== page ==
Interest rates expected to slide by the end of the year

Interest rates expected to slide by the end of the year

Over the past fortnight since my last column looking at interest rates in New Zealand, there have been some developments which heighten the chances that the Reserve Bank will make its first cut to the official cash rate before the end of this year.

First, we have learnt that the New Zealand economy slid back into recession over the second half of last year and that per capita economic activity levels are down 3% from a year earlier. The record migration boom is not offsetting the impact on our economy of tight monetary policy.

Second, consumer confidence measured in the ANZ Roy Morgan monthly gauge has slipped from a reading of 95 to 86 where the average for the past decade has been 112. People have become more fearful of the future and that is probably partly because of the discussion about recession.

Third, and related to the dour state of consumer sentiment, reports of redundancies in both the public and private sectors have become more frequent.

People are becoming more concerned about their employment and that is very important for consumer spending.

In fact, I can get some insight into this from my monthly survey of real estate agents. I ask the agents about the things which buyers are expressing concern about.

One of the options is income and employment

On average since 2020, 15% have said buyers are concerned about their jobs. In January this was 14%, February 23%, and now just after the end of March the proportion in provisional results is 38%. People have become very concerned about their income prospects and that means less spending on consumer goods and housing.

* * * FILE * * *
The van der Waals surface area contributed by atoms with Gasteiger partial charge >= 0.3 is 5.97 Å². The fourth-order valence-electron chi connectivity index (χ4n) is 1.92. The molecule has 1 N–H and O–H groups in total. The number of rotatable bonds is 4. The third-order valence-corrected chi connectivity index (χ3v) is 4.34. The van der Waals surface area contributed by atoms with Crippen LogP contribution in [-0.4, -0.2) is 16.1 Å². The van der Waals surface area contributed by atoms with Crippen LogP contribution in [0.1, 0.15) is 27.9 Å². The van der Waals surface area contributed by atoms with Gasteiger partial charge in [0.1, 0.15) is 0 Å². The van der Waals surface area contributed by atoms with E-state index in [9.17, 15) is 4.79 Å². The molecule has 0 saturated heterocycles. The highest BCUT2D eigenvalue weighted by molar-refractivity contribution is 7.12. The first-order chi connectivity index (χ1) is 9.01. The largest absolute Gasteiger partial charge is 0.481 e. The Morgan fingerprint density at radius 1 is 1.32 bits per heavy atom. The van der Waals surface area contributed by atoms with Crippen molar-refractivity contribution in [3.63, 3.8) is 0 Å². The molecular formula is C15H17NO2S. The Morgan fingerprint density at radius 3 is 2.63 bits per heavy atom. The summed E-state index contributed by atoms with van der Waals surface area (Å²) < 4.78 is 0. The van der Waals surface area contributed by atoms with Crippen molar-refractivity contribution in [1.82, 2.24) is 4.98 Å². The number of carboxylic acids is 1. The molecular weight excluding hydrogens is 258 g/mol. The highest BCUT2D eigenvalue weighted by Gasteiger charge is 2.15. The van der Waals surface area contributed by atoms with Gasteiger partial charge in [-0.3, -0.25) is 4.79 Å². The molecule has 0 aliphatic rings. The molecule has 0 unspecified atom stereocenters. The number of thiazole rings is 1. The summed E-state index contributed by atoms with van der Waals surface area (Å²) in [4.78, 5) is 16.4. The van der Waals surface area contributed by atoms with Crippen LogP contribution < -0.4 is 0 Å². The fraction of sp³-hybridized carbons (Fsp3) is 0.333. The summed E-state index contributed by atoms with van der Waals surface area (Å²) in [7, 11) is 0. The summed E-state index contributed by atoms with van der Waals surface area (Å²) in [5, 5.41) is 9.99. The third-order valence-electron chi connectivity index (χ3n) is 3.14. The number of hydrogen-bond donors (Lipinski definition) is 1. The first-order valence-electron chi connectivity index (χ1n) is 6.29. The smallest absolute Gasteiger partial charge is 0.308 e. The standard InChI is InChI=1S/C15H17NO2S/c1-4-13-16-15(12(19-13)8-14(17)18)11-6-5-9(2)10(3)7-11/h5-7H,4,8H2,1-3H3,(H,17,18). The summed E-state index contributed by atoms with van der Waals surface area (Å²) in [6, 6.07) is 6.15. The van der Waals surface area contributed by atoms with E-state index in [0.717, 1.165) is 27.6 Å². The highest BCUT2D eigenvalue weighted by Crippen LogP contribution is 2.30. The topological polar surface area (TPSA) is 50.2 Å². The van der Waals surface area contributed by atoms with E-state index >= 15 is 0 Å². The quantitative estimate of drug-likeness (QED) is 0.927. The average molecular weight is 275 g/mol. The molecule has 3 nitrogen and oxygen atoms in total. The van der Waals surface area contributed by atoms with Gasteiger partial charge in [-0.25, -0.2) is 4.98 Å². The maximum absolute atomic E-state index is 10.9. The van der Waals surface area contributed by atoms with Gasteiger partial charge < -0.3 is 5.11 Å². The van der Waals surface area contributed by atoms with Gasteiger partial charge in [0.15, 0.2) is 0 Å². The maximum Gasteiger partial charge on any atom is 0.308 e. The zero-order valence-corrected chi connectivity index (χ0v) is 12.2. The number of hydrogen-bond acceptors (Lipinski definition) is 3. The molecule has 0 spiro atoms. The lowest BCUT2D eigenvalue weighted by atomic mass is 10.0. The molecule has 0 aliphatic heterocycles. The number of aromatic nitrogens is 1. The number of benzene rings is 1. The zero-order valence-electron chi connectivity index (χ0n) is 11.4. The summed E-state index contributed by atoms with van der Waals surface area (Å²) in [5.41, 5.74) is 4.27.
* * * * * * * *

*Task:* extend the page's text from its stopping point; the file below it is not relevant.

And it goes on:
The argument, in favour of my view, that the Reserve Bank has now tightened too much after loosening monetary policy too much, is growing. That means the chances of a rapid series of interest rate cuts from late this year are growing.

But we are not there yet

The ANZ’s monthly Business Outlook Survey still shows a net 45% of businesses plan raising their selling prices in the coming year. That is still almost twice the long-run average consistent with inflation near 2%. There have also been some signs offshore that inflation rates are not going to keep falling anywhere near the pace they have already done so in some economies such as the United States and Australia.

What are the implications for borrowers?

The incentive remains to fix for a relatively short time period, perhaps some mixture of fixed terms between six and 18 months. At some stage the time will be right to fix for three to five years again but we are a long way from that. We cannot possibly know when interest rates will next bottom out.

Worse than that, all around the world there is high uncertainty regarding what the new average level of interest rates will be. It won’t be as high as before the 2008-09 global financial crisis, but it might not be as low as in the decade which followed the GFC as we headed into the pandemic.

That is useful information in itself

It tells us that predictability is low and that means trying to pick an optimal path for interest rate management during the period of one’s mortgage is not a reasonable goal. For most people, the optimal thing will be to maximise debt reduction when possible and to have some version of a spread of fixed rates in order to smooth through time the cash flow impact of shocks which we know will come — we just don’t know when.

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